Snowy, cold, windy weather in Chicago already caused nearly 1,200 flight cancelations Sunday morning -- and the weather is only supposed to get worse from there.
DNAinfo Chicago reports that up to 8 inches of snow fell in the Chicago area Saturday evening into Sunday and that another 1 to 3 inches could fall Sunday before the snow finally tapers off.
While the snow continues, the temperature is expected to slowly drop throughout the day. By 6 p.m., a wind chill warning will go into effect as winds pick up and the deep freeze begins.
Richard Castro of the National Weather Service coined the term ChiBeria to describe the "life-threatening" conditions ahead in the Windy City, the Chicago Sun-Times reports.
"People should postpone any non-emergency travel during this period of dangerous cold," Castro told the paper.
The high temperature on Monday is expected to top out at a mere 10 degrees below zero, according to the Chicago Weather Center blog. That's very close to the lowest high temperature ever recorded in Chicago of -11 degrees, recorded on both Jan. 18, 1994 and Dec. 24, 1983.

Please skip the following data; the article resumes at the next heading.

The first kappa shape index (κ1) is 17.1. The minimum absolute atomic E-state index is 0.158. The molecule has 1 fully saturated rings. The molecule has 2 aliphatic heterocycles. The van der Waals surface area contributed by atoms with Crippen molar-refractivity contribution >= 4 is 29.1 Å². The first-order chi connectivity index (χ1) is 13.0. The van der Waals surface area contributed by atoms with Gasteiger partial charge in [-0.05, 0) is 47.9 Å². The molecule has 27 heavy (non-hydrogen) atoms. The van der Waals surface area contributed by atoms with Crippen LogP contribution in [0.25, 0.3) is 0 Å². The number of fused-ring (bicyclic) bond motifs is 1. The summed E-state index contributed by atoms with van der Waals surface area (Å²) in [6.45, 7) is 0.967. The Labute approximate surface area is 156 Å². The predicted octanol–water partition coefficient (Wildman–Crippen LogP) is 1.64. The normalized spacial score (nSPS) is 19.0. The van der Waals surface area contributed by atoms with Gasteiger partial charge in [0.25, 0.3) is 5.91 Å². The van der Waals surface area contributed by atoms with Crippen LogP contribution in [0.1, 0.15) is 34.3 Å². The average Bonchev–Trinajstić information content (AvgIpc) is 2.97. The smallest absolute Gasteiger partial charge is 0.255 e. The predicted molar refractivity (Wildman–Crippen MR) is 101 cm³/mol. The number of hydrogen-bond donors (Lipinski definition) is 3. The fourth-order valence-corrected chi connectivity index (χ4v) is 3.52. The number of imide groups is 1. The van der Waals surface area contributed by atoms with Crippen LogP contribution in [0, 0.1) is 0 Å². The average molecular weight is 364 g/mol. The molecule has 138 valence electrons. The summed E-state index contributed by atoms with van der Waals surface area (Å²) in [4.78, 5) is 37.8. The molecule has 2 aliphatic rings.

Tuesday is expected to be slightly warmer, with a high approaching zero or a few degrees above zero before highs return to the lower 30s by the end of the week, the Chicago Tribune reports.
Meanwhile, the city has extended the hours of its warming centers, which will be open from 9 a.m. until 8 p.m. Sunday through Tuesday, Chicagoist notes. For more information on the warming centers, call 311.
UPDATE: 5:40 p.m. -- Chicago Public Schools announced early Sunday evening that it reversed its previous decision and will close Monday due to the extreme cold, according to NBC. No updates yet on whether the district will remain open Tuesday.
In addition to some 1,200 flights canceled at O'Hare, another 60 were canceled at Midway.
Throughout the stormy weather, Mayor Rahm Emanuel has been on vacation with his family in Indonesia.